Things get a little harder to predict from a timescale point of view when you move away from the kit car route. Whether you’re rebuilding an old car or have ambitious plans to build a car from scratch, bodywork fabrication and all, these types of projects will take the longest to complete due to:
- Planning and drawing up blueprints for the project
- Sourcing parts, tools and accessories
- Building complex components or carrying out time-intensive bodywork modifications
- Testing different parts and components to make sure they work safely
- Making sure everything fits together
A week, a month or a year; the timescale of your car build is entirely dependent on how much time you can give to the project, as well as the number of setbacks you have along the way.
As we touched on earlier, there’s never been a better time to start your own car build, with the web providing all the information, advice and resources you need to see the project through to completion. Here are some of the best online resources you should seek out when planning and working on your home car build:
- YouTube – whether you need inspiration or want to learn how to build or put together a certain component; YouTube is crammed with car building content that can set you on the right path.
- Dedicated car build sites – car lovers are a generous bunch and will often share whole guides and tips for free on different elements of building. Whether it’s Topspeed or Popular Mechanics, you’ll find all sorts of sites and blogs offering help and expertise on building your own car.
- Forums – talking through your car build with people who’ve taken on their own projects is one of the best ways to solve problems and take things to the next level. Start getting involved with different car build forums to get an idea of the realities of building your own car from the ground up.
Kit cars are probably the first thing you think about when building a car yourself. These ready-to-build cars usually come with all parts included, so you can get building right out of the box, all for a set price.
But just how much do kit cars cost, and how long do they take to build? To find out, we’re taking a look at three kit cars you can buy here in the UK.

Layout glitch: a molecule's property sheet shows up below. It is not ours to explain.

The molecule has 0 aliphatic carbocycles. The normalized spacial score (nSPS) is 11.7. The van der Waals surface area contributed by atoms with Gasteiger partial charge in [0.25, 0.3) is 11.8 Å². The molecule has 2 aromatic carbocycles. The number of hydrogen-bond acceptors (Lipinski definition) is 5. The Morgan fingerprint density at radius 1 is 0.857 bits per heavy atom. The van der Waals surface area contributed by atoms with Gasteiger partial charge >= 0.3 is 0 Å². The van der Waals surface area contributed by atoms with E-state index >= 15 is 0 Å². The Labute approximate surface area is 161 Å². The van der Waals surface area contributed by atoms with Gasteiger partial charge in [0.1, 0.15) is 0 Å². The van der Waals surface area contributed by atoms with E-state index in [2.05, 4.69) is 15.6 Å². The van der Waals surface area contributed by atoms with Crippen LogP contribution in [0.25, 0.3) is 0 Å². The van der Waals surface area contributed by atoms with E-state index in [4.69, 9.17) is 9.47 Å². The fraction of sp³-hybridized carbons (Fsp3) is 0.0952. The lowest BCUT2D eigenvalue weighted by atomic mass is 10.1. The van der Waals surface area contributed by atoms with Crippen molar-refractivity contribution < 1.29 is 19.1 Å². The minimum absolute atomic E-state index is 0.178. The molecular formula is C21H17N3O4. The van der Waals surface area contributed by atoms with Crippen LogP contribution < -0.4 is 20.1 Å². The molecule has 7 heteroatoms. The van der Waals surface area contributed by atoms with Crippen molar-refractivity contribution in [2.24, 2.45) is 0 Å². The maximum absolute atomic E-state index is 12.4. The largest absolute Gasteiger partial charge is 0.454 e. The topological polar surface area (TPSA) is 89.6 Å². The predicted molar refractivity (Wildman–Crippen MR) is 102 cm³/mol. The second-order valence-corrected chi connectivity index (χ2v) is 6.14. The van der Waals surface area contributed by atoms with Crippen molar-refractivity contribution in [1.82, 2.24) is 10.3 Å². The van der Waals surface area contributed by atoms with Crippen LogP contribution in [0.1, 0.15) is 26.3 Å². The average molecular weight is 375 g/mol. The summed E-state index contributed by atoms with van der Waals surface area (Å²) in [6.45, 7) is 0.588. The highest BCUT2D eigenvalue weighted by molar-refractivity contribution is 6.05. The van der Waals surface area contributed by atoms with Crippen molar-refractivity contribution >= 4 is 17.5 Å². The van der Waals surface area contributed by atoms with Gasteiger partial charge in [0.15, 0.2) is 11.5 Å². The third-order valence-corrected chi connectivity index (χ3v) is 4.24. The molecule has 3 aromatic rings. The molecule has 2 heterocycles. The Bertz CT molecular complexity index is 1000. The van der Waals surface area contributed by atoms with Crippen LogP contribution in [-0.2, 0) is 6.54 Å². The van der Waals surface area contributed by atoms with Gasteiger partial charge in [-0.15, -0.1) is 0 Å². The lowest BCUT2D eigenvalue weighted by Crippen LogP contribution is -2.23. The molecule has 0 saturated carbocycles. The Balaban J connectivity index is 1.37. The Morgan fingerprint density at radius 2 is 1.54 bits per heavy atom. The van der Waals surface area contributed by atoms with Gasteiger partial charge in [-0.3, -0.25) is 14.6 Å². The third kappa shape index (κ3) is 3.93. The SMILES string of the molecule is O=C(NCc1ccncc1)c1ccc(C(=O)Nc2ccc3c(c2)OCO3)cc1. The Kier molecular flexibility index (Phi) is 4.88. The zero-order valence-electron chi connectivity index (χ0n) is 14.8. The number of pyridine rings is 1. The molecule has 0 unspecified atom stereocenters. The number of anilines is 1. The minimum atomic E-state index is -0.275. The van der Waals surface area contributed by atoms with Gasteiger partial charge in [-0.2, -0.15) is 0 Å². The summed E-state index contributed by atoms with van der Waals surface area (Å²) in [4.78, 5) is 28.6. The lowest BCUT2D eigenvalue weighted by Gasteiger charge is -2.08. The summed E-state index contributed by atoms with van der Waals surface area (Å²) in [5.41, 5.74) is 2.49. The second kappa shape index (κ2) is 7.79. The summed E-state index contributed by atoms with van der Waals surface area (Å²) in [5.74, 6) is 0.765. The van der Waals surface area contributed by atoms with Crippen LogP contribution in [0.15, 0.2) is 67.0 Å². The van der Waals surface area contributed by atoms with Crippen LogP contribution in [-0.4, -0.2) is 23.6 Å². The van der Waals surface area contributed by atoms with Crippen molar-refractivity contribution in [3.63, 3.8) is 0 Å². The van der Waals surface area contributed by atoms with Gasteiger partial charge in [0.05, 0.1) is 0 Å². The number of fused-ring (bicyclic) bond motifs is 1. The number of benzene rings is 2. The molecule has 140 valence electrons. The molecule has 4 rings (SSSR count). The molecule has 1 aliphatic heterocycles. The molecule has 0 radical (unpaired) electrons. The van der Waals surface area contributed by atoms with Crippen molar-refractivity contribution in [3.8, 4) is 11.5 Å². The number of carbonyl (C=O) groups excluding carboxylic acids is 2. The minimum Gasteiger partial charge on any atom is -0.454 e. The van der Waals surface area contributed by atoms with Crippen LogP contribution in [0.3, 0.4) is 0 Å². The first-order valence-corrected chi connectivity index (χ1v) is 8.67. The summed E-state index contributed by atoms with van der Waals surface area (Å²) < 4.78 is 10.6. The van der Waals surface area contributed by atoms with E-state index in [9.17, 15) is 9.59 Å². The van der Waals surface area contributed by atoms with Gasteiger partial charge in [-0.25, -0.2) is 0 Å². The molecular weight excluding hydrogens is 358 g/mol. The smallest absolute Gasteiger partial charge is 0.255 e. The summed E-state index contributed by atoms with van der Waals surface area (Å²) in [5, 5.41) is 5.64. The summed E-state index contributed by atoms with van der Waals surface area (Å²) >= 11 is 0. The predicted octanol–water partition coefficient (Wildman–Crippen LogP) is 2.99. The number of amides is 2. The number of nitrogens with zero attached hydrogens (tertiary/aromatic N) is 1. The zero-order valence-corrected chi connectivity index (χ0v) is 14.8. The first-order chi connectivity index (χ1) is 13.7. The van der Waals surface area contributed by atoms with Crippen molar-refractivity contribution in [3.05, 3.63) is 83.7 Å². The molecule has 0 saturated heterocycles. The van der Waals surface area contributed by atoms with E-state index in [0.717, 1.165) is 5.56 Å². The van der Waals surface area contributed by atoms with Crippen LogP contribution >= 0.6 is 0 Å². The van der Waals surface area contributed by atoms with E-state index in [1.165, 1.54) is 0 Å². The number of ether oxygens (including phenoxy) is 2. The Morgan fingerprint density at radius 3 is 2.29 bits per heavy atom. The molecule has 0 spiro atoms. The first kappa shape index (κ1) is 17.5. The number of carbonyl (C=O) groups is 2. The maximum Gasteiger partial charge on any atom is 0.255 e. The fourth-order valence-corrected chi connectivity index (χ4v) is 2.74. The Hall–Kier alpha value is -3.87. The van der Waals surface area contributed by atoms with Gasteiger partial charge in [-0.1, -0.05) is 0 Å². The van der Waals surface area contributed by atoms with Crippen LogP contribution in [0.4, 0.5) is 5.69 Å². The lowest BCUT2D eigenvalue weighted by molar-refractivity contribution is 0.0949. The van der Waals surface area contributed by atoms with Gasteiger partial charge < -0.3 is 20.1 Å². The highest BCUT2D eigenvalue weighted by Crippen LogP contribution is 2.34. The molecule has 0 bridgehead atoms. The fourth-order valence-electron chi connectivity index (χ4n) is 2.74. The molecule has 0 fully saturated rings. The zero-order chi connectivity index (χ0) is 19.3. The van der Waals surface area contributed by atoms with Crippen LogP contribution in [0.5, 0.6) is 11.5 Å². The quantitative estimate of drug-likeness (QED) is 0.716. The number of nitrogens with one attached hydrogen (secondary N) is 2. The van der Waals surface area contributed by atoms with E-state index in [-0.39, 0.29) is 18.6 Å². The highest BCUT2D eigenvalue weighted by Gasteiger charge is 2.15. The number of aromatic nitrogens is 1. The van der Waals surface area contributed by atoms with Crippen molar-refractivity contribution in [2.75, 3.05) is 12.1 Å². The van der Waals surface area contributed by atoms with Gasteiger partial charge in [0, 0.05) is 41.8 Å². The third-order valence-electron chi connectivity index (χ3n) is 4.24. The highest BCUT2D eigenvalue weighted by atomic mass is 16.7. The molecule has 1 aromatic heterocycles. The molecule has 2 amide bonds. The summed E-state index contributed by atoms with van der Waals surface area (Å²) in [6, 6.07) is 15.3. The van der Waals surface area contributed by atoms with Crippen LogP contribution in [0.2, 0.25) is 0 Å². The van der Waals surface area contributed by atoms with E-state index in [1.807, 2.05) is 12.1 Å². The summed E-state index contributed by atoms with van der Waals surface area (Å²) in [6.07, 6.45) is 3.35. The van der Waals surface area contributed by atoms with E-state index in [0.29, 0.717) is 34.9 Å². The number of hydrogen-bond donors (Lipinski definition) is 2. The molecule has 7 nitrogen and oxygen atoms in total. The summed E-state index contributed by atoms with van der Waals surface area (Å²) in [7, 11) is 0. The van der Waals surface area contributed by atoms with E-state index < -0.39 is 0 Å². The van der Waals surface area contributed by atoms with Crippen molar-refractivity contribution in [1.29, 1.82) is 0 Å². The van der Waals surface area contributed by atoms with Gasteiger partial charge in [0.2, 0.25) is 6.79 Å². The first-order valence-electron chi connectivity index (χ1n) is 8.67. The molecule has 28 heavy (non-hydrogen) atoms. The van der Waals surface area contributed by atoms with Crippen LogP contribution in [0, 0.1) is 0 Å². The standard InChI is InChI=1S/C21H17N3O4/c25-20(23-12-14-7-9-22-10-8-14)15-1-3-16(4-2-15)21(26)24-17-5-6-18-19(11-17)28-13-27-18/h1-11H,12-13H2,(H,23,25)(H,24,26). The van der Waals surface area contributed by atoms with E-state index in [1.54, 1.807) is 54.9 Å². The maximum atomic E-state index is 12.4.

Designed by Mills Extreme Vehicles (MEV), the Exocet is a kit car with a difference. The full kit costs £3,495, making it the cheapest on the market, though you will need to buy a Mazda MX5 ‘donor car’, which the MEV Exocet uses in its clever design. According to the MEV site, it takes just four hours to remove the monocoque shell from the MX5, and then it’s a case of following the instructions to replace it with the Exocet bodywork. A great beginner’s kit for those looking for a resources-light project.
AK Sports Cars
Always dreamt of owning a vintage Jaguar? Unless you have a couple of spare million in the bank, getting behind the wheel of a Cobra or XKSS is something only a handful will ever get to do. Having said that, you can get close, thanks to the brilliant kit cars offered by AK Sports Cars. Offering build-your-own variants of these classic Jaguars, the brand provides different kit options to suit your budget and skill level, ranging from around £4,695-£5,895. You can also choose to have them build the car for you, but the cost for this is POA only.
At the pricier end of the kit car market, Caterham was one of the first to bring self-assembly cars to the mainstream, with several of their classic models featured on BBC Top Gear. Caterham kit cars are expensive, with a complete package costing from around £24,000. With that, however, you get the expertise and quality of the Caterham team, full assembly instructions, and the pleasure of owning what many view as one of the world’s very best self-assembly cars.
And while we’re on the topic of Caterham, here’s an interesting time-lapse video of a Caterham kit car been assembled in the Top Gear Magazine office…
We hope you’ve enjoyed this introduction to car build projects, and that it inspires you to take the first steps towards your first build. For more motoring advice, or to learn about our fuel additives and system cleaners, visit the Redex website today.